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Boxing | History

Mister courageous



Possibly one of the most courageous fighters to grace the South African ring was former South African lightweight champion Danny Myburgh.

Born Daniel Johannes Myburgh in Vryheid, KwaZulu Natal on August 9, 1965 he was a good sportsman and took part in athletics, wrestling, rugby and cross country running.

He started boxing at the age of 15 and developed into an outstanding amateur winning the amateur South African junior-welterweight title in 1984, 1985 and 1986.

He was awarded his Springbok colours in 1986 and finished with a reported amateur record of 96 wins and 13 losses.

Danny made his professional debut as a welterweight on July 27, 1987 when he fought to a four round draw against Desmond Mahlawele.

He won seven and drew one of his next eight fights before scoring a unanimous ten round points victory over the experienced Patrick Mpamba to claim the Transvaal welterweight title.

However, two months later he lost the title to Mbulelo Ndlazi when he was stopped in the seventh round.

He came back from this defeat to stop Alson Nkosi on a fifth round technical knockout but in his next fight he was knocked out in the fourth round by future South African welterweight and junior-middleweight champion David Potsane.

BOUNCING BACK

Bouncing back from this setback he won two and drew one of his next three fights before moving down to junior-welterweight.

He stopped Coleman Molefe in the first round at the Nasrec Indoor Arena in Johannesburg on October 11, 1990 to win the vacant Transvaal title.

Things were looking good as he won his next three fights in style before he was beaten on an eighth round technical knockout by Grant Messias at the Sun City Superbowl on July 27, 1991 to lose his Transvaal junior-welterweight title.

Realising that the he was not big enough for the junior-welterweight and welterweight divisions, under the guidance of trainer Willie Lock he restricted his sugar intake and trained down to lightweight. He had previously been trained by Brett Taylor and Hardy Mileham, both former South African professional champions.

After the setback against Messias he beat Walter Mpungose and fought to a draw and lost against Jerry Ngobeni before challenging Aladin Stevens for the South African lightweight title on June 9, 1992 at the Carousel Casino in Hammanskraal.

CONTROVERSIAL DECISION

In one of the most controversial decisions in South African boxing history Myburgh won the title on a split decision.

Judges Abri Schutte and Wally Snowball scored it 116-111 and 115-114 for Myburgh and Alfred Buqwana had it 116-114 for Stevens.

Writing in the August 1992 issue of the Boxing World magazine, Gavin Evans had Stevens a clear three point winner and he stated that there was virtual unanimity among the boxing writers present, about the result: Boxing World, Die Transvaler, The Citizen, SAPA, M-Net, Sunday Times, Sowetan and Weekly Mail to name a few.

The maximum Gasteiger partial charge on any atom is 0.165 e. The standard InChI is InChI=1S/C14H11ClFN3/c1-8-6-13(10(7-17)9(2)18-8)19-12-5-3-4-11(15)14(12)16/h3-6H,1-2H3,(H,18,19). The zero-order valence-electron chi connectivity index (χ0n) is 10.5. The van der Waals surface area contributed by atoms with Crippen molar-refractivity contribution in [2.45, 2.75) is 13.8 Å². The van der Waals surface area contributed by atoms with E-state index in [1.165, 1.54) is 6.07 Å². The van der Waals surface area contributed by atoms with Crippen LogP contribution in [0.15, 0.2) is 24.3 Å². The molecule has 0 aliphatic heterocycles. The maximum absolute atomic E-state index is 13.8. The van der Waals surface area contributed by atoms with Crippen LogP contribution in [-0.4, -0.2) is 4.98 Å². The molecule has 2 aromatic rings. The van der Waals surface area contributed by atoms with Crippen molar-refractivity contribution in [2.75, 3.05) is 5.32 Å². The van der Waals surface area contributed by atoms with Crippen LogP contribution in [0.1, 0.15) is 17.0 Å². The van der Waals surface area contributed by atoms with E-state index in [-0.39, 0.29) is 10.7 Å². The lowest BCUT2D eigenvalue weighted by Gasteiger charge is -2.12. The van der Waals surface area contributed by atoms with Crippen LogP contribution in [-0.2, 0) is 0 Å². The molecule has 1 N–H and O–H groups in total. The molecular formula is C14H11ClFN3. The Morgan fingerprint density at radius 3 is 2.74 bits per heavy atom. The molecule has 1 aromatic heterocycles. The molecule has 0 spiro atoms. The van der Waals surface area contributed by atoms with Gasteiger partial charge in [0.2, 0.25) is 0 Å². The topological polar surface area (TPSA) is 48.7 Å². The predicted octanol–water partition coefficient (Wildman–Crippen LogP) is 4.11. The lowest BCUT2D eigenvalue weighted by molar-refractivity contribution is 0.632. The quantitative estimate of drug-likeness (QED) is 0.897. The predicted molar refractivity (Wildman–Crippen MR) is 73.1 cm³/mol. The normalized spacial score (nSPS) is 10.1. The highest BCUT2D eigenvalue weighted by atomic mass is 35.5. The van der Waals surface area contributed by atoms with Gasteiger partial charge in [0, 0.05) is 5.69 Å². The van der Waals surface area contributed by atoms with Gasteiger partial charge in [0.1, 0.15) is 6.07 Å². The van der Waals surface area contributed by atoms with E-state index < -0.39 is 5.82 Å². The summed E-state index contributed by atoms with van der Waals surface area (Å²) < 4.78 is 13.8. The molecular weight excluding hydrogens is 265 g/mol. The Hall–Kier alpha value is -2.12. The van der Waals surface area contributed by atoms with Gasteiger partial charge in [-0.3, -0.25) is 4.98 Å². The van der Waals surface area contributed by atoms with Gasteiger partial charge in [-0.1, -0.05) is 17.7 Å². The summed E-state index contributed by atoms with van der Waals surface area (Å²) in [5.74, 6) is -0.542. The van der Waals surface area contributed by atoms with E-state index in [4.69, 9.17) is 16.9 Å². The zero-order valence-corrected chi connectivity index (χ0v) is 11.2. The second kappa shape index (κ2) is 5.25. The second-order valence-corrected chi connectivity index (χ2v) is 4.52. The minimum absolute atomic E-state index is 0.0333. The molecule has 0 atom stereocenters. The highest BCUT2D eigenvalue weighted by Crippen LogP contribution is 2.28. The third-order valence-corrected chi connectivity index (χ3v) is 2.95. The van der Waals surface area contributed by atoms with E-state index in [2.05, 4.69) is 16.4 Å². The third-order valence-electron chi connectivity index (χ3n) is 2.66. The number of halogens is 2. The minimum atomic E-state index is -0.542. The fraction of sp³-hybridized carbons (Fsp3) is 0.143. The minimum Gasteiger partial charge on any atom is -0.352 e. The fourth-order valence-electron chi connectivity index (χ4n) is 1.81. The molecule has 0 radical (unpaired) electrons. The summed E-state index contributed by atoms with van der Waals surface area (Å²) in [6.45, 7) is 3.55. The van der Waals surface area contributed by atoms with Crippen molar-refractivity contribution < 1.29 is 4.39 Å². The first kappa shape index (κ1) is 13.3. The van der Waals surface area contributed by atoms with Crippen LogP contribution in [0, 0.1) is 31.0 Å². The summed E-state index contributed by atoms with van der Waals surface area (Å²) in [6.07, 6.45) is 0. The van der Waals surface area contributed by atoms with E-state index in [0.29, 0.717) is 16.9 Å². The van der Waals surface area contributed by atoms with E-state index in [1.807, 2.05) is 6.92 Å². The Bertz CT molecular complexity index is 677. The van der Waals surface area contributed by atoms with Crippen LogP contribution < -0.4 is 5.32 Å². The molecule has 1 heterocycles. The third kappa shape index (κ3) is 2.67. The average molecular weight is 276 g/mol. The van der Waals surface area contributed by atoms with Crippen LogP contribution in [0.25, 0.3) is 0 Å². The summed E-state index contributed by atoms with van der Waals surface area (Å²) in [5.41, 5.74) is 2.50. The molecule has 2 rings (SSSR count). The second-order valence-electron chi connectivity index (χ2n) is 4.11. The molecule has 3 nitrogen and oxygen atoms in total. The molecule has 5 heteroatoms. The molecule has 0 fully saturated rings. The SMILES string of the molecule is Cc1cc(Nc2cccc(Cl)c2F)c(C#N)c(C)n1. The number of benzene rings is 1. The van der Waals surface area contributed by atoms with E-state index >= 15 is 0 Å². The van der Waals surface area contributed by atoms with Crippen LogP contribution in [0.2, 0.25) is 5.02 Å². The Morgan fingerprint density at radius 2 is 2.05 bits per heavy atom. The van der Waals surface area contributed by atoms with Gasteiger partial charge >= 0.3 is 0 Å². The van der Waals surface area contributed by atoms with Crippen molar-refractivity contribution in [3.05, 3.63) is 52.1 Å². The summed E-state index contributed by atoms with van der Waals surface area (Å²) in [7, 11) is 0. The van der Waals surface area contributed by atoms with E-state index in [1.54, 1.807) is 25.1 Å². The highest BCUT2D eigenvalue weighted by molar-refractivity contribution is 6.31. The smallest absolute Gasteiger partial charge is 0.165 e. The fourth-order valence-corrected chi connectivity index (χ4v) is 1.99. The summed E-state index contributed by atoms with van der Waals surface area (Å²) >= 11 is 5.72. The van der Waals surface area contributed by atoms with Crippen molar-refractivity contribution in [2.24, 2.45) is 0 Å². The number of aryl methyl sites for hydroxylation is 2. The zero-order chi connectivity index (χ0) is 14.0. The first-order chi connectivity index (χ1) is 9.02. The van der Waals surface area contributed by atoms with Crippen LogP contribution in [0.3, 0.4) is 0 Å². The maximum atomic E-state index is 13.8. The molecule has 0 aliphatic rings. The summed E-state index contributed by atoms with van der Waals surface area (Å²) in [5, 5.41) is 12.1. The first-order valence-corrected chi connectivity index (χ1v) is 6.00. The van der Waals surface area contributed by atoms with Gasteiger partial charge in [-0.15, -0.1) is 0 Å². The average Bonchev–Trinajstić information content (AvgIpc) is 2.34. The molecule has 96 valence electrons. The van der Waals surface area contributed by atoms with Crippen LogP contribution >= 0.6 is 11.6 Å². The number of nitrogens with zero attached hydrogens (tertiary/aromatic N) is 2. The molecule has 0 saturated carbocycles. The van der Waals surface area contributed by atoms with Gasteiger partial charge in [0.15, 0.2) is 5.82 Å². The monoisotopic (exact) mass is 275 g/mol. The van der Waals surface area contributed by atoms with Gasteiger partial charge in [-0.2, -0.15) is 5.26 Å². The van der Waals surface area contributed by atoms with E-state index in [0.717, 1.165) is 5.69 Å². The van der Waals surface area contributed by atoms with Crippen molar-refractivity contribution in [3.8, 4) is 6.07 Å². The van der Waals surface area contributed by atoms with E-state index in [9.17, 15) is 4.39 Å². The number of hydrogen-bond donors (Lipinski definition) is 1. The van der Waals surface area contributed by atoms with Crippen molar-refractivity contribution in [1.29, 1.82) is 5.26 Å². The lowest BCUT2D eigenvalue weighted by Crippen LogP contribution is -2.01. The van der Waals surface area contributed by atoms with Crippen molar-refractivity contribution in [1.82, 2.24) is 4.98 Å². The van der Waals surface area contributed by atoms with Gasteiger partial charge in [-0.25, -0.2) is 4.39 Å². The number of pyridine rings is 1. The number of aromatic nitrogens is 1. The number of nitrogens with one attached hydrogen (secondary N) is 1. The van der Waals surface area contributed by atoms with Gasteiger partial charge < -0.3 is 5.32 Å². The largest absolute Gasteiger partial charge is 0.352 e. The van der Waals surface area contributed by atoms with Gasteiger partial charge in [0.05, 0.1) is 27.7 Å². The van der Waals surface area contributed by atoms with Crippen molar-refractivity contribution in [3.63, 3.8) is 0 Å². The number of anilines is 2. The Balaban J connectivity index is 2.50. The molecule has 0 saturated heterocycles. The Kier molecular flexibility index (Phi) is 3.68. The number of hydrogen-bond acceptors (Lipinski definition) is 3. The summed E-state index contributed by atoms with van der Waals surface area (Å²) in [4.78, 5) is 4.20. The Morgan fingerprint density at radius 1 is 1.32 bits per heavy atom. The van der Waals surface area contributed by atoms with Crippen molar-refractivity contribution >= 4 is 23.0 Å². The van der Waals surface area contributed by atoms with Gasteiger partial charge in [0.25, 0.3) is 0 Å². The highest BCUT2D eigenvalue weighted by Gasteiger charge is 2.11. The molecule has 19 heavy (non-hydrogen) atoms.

Ignoring all the controversy around his win over Stevens, Danny stopped Juma Kutondo in seven before travelling to England to meet the unbeaten Michael Ayers for the WBC International lightweight title on February 20, 1993 at the Earls Court Exhibition Hall in Kensington. Myburgh lost on a fifth round stoppage due to a badly cut eye.

Returning to South Africa he made successful defences of the South African lightweight title against Edward Mogemi (pts 12), Mbeko Dayile (tko 11) and Bongani Shezi (tko 11) in gruelling affairs.

On August 20, 1994 at the Carousel Casino in Hammanskraal on the same night that one of South Africa’s greatest fighters Vuyani Bungu won the IBF junior-featherweight title with a comprehensive points decision over Kennedy McKinney, Danny was completely outclassed by future IBF lightweight champion Phillip Holiday when he was knocked out in the fifth round in a non-title fight.

STOPPED IN THE SEVENTH

In a return match with Mbeko Dayile on April 9, 1995 at the Iscor Sports Recreation club in Vanderbijlpark Danny was stopped in a the seventh round to lose his South Africa lightweight title.

Dayile completely dominated the fight from the opening bell and Myburgh as a fighter who was too tough and courageous for his own good failed to come out for the seventh round when his corner decided that the cut he received from an accidental clash of heads in the previous round was too bad for him continue.

This was end of a career of a fighter who did not know the word quit as he finished with a record of 21-7-4; 10.



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